Example #2 - First Flat Tire: I think I’ve only had one real flat tire incident in my life (knock on wood) and I recall it vividly. I was driving on the freeway and all of a sudden, the road started feeling a little bumpy. My thought at the time was somewhat insolent and along the lines of, “Geez, they seriously need to re-pave this lane.” Then it got worse and all of a sudden I saw a stream of what looked like smoke trailing my car, and I realized my car was the one with the problem not the road. So, I had to maneuver my way from the fast lane to the shoulder of the road. I proceeded to call my dad and let him know what happened so he instructed me to get out of my car since I was next to the freeway, he didn’t want me to be in the car if anyone hit it and to call my roadside assistance. On that day we happened to be in the same town, so he said he’d head there as well.
I did as he said, getting out and proceeding to step to the other side of my car to a safer area to call roadside assistance. No sooner had I dialed the number when I turned around to see that 2 cars had already pulled over to see if I was ok. One was a car with three guys about my age (the driver thought he knew me and it turned out we did have friends in common as some of them rode motocross bikes together, but I didn’t know them), the second car belonged to a middle-aged gentleman.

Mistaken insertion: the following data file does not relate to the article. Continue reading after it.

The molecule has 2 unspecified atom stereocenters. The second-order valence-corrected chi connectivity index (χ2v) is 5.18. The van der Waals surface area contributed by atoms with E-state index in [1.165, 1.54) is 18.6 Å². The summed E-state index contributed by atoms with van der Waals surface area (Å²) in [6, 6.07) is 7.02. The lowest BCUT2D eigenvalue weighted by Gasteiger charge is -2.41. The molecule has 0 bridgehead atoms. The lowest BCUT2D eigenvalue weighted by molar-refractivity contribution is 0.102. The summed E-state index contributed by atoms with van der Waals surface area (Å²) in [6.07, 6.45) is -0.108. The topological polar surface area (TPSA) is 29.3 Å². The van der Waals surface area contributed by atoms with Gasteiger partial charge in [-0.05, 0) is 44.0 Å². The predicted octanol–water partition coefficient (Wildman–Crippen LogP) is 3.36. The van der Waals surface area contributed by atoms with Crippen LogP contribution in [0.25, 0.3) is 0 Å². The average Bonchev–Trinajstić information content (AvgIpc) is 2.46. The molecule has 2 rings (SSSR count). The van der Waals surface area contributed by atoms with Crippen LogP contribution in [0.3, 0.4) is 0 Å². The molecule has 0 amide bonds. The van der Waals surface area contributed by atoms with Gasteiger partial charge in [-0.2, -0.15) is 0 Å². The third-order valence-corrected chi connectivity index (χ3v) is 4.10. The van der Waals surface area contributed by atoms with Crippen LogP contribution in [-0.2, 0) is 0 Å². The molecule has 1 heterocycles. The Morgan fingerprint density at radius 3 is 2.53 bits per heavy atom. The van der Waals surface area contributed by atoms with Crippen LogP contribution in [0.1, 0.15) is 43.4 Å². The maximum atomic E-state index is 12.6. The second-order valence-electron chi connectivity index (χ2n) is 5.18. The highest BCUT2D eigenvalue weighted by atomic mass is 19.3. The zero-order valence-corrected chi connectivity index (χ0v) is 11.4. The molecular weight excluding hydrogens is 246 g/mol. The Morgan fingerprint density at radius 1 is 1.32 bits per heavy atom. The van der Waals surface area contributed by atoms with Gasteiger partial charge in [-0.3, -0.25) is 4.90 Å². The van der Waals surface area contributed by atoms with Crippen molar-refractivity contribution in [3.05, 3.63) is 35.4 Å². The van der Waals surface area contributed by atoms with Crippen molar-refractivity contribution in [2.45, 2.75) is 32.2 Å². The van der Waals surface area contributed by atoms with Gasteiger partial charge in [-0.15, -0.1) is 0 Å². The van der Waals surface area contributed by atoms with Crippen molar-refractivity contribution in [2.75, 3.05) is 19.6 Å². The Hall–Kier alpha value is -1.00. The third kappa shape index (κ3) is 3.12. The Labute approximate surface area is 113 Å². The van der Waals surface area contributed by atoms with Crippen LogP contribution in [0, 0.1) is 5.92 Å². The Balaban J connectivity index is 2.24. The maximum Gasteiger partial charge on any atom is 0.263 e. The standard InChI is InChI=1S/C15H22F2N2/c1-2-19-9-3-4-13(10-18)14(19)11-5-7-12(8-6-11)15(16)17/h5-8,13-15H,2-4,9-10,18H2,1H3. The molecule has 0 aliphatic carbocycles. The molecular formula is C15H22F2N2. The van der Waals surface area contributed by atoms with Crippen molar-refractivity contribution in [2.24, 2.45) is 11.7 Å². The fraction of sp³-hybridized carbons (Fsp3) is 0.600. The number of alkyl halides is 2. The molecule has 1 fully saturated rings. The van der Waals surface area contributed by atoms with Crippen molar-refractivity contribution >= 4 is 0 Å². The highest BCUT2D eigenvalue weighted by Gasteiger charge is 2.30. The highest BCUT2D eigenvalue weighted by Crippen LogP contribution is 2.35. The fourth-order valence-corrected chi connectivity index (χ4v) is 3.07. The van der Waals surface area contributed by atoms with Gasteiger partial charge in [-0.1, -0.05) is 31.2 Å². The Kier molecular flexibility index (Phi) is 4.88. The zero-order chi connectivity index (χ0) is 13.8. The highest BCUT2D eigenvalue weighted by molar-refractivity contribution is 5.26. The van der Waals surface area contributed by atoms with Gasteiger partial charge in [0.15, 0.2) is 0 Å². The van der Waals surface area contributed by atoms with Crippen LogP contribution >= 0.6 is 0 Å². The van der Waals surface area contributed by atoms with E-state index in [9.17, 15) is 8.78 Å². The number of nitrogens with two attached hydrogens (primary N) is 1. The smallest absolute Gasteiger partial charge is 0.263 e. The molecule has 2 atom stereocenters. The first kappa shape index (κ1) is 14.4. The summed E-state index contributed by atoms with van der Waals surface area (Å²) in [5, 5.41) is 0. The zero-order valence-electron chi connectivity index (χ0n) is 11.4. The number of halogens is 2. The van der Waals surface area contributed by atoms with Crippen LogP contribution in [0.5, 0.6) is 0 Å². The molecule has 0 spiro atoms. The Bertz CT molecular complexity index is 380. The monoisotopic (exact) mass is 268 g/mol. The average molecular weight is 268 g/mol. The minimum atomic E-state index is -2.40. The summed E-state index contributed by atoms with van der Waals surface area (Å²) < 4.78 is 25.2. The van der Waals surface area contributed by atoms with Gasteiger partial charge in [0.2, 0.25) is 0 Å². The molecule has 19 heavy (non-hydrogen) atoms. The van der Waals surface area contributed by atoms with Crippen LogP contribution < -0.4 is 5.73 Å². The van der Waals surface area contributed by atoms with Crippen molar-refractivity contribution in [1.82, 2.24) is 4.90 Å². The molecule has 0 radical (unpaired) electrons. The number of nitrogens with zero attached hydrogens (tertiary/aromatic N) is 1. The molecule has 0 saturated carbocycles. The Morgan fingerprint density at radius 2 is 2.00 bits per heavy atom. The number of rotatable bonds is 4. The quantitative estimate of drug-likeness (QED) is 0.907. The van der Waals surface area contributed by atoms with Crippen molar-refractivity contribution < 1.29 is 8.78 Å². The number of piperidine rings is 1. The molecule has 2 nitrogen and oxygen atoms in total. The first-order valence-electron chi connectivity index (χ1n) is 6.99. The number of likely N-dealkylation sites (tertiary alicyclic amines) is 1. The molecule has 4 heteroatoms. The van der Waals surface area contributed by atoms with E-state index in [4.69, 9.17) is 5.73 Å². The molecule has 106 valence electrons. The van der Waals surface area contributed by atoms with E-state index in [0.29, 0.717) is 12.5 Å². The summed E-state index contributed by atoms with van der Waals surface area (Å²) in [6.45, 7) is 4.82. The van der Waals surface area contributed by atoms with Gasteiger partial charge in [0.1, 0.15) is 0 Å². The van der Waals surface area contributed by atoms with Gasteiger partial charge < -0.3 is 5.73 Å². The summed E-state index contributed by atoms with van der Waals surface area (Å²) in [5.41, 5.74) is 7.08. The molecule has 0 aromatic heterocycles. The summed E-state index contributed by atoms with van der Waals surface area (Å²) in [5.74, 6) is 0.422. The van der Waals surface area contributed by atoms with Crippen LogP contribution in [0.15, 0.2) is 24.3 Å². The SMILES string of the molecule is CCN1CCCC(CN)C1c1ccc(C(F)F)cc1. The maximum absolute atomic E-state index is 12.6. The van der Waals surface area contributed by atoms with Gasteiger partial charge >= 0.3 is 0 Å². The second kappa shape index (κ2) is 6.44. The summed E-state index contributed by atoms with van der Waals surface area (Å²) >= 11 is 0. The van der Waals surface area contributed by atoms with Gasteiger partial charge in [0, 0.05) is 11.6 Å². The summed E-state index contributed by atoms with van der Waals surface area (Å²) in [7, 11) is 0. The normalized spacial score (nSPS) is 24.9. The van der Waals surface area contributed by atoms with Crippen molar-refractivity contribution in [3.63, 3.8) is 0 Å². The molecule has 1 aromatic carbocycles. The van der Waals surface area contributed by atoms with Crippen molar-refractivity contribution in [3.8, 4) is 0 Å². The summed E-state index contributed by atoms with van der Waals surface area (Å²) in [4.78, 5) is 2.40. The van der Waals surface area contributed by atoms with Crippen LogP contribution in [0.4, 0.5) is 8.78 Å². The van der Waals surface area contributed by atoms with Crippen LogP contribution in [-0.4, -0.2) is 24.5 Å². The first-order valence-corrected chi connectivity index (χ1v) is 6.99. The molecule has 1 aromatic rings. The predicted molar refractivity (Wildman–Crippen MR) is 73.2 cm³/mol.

They all volunteered to stay with me until roadside assistance arrived, as unfortunately none of them could safely change the tire as the flat was on the driver’s side and that was dangerously close to the freeway. So, wait with me they did.
A police officer pulled up to determine what the issue was, after this a series of events worthy of inclusion in a “Three Stooges” episode ensued. First, as the policeman approached us he ended up falling in a gopher hole and we all tried our hardest to hold back our laughter as he attempted to regain his composure and re-establish his sense of authority. As I was explaining that it was just a flat, and that I was waiting for roadside assistance to arrive a second policeman arrived, thinking maybe his buddy needed back-up.
Thankfully, the roadside assistance arrived finally followed immediately by my dad. Everyone else started to leave, since they weren’t really needed.
I can still remember the concerned expression that my father wore on his face as he approached me and my car. (more…)